Saturday, a few of us went to Pentaport for the actual music. No way was there 27,000 people there, as reported, but it was a decent turnout. The highlight was seeing LCD Soundsystem, who were as bouncy and dancy as I had hoped — although I think their new album is kind of dull compared to their earlier stuff. The Korean band Ynot had a pretty good turnout. Vassline was WAY TOO LOUD, but from a distance it seemed solid. A surprising good diversity of food in the food area, and lines were all reasonable. All in all, a good time.

Random Updates (Inception Rocks!)

Very interesting article up on Film Business Asia about the state of movie box office all over Asia. Good news from Korea, where 3D, IMAX and rising ticket prices are helping the industry make more money:

In Korea, using KOBIS (영화관입장권통합전산망) data, admissions were down 4% at 69.4 million tickets, but box office expressed in local currency was up 15% at ₩547 billion ($447 million).

But the crazy news comes from China, where apparently the film business could DOUBLE again this year. In fact, at the current pace, it looks like the China box office is going to overtake Korea’s for the first time:

The biggest growth story of the lot was China – again – where box office revenue doubled year-on-year. Revenue for Jan. 1 – June 27 was an estimated RMB4.52 billion ($667 million) compared with RMB2.26 billion in the first half of 2009.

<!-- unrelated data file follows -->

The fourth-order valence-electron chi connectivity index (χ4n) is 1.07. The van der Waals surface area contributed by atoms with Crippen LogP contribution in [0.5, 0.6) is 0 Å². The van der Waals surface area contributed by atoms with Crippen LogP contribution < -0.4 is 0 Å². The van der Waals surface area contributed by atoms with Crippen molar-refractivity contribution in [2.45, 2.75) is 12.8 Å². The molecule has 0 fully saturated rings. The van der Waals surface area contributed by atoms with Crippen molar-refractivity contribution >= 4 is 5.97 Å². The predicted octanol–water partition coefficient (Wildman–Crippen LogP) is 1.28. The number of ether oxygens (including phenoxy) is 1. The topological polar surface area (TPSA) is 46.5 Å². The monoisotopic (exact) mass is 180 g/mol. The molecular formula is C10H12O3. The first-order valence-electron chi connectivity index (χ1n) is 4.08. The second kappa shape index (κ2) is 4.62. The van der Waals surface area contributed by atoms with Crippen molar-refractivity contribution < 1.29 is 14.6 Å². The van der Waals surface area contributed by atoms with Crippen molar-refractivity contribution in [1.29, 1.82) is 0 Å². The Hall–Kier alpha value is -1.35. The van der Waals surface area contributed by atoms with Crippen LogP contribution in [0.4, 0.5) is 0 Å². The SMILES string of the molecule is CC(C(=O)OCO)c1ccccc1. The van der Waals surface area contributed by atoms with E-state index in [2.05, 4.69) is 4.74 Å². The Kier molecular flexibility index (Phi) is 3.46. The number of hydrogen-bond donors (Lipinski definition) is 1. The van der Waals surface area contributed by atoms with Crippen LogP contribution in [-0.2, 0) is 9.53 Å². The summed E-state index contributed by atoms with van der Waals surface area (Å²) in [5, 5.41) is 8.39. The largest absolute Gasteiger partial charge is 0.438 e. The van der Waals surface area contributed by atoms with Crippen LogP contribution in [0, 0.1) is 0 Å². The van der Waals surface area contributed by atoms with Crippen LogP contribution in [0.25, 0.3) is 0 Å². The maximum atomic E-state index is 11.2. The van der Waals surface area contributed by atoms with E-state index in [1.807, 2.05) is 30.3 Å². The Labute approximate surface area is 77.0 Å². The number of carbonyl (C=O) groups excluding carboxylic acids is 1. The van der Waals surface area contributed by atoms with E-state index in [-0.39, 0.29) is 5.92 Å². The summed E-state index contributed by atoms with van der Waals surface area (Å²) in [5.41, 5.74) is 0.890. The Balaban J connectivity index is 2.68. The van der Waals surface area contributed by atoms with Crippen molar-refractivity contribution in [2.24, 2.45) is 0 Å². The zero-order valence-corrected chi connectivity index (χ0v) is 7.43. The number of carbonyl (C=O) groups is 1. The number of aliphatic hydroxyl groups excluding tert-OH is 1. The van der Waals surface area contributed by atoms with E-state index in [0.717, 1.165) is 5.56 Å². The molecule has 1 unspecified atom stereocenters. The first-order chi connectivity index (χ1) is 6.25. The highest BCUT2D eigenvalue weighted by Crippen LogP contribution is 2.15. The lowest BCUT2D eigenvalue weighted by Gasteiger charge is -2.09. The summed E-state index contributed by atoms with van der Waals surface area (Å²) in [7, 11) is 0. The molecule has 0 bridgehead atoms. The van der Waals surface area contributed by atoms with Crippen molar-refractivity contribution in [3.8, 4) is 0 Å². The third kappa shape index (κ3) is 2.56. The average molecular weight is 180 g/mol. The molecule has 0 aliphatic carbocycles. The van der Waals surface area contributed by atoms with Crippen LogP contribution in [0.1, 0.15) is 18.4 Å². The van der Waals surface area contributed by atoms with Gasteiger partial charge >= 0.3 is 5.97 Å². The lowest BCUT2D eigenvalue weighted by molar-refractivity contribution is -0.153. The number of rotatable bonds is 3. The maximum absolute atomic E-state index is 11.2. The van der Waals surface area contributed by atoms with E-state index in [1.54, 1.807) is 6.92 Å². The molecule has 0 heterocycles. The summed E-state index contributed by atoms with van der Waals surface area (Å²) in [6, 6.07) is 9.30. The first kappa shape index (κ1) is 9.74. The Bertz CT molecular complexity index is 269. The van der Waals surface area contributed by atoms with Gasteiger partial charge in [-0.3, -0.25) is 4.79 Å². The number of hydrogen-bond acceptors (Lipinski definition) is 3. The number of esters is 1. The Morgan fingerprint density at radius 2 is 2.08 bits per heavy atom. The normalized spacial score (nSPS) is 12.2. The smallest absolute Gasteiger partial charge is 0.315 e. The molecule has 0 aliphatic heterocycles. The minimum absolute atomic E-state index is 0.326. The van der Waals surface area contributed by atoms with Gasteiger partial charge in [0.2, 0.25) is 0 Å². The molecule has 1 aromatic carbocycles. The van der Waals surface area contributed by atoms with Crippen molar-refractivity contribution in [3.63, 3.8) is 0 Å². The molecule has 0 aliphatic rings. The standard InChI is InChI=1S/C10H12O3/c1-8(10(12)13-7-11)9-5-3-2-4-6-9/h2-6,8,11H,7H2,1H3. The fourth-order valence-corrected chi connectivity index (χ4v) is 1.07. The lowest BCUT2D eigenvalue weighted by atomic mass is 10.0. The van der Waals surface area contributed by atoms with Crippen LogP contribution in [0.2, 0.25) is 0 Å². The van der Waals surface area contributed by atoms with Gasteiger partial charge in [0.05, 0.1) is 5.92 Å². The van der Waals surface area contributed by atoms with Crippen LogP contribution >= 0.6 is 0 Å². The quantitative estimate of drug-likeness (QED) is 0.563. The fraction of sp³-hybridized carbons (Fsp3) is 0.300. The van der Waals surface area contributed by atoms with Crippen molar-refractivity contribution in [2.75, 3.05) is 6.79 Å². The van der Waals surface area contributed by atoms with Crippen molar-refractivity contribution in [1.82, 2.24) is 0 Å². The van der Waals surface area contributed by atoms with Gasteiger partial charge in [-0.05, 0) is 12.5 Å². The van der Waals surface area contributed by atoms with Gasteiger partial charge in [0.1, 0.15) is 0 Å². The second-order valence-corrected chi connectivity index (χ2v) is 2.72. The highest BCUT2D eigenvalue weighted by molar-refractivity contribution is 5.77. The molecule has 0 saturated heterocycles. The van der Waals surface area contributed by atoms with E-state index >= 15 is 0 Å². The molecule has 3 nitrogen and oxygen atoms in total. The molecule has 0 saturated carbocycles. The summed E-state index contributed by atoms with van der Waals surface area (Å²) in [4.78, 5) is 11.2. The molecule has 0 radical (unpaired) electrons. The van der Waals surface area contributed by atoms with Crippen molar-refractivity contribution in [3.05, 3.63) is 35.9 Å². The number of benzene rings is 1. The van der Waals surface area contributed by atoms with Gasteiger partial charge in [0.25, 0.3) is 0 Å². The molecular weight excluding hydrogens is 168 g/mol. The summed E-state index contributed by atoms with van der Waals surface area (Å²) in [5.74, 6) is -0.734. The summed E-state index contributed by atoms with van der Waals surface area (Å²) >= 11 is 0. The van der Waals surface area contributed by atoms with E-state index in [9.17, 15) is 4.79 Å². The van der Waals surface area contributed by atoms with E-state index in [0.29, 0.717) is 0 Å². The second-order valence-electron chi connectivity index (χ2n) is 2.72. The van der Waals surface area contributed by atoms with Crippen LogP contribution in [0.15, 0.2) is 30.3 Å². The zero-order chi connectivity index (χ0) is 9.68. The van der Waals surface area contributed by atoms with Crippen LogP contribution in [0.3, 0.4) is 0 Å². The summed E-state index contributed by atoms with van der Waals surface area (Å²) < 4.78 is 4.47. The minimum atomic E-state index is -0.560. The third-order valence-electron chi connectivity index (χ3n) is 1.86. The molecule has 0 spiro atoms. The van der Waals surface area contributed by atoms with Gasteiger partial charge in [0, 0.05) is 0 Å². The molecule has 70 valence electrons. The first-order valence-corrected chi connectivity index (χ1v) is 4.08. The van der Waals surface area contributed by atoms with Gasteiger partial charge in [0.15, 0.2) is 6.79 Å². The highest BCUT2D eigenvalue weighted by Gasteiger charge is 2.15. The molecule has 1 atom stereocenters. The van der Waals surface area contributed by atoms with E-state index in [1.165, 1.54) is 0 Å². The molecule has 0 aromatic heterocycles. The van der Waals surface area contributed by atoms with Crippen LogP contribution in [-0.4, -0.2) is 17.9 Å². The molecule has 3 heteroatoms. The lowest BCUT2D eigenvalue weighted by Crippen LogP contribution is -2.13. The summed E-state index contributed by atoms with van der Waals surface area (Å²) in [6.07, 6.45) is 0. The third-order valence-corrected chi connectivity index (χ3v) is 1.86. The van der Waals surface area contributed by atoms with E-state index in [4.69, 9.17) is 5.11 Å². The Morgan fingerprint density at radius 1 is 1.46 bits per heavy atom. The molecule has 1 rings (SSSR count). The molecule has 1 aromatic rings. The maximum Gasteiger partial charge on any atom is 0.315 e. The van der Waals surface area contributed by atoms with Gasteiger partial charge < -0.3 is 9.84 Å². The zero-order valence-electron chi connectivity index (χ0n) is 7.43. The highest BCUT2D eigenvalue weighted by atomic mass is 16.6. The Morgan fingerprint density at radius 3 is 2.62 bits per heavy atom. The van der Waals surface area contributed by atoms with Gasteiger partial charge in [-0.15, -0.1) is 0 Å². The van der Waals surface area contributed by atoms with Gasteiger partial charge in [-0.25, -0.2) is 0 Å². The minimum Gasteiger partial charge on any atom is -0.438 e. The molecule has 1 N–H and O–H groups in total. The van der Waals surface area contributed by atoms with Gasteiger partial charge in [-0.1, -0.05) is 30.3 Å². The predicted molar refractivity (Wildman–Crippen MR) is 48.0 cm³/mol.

– By the way, in CJ CGV’s Korea box office report for the first half of 2010 (no links, sorry) — and they say that it was Korea’s worst first-half in over four years by attendance, with 70.04 million admissions (CJ’s numbers were slightly higher than KOBIS, which had 69.4 million). Overall for 2010, Korean films have accounted for 43 percent of the box office, down from 45 percent last year (although up from 37.6 percent in 2008).

Thanks to the World Cup, June was the worst June in years, with barely 10 million admissions (compared to 11, 11, 14 and 13 million over the past four years). But while attendance was down, Korean movies did relatively well with 50.4 percent of the box office (compared to 30, 30, 25, and 36 over the past four years).

– The Puchon International Fantastic Film Festival starts this Thursday. Looks like a fun lineup this year, especially the Korean ’70s action cinema section. Definitely looking forward to spending some time there this year.

– Oh, and I just saw INCEPTION, the latest Christopher Nolan film. All I can say is “Wow,” what an amazing movie. Total spectacle, but a first-rate story, too. Creative and difficult, but totally accessible.

These days, when people say a film is “nonstop action”, what they usually mean is nonstop shaky camera, noise and silliness. INCEPTION is nonstop, but all the action and effects are going toward telling a great story (in this regard, it is almost like a Pixar movie). In fact, INCEPTION almost makes me angry — angry that so few other filmmakers take the time to tell a story so engrossing and so tight.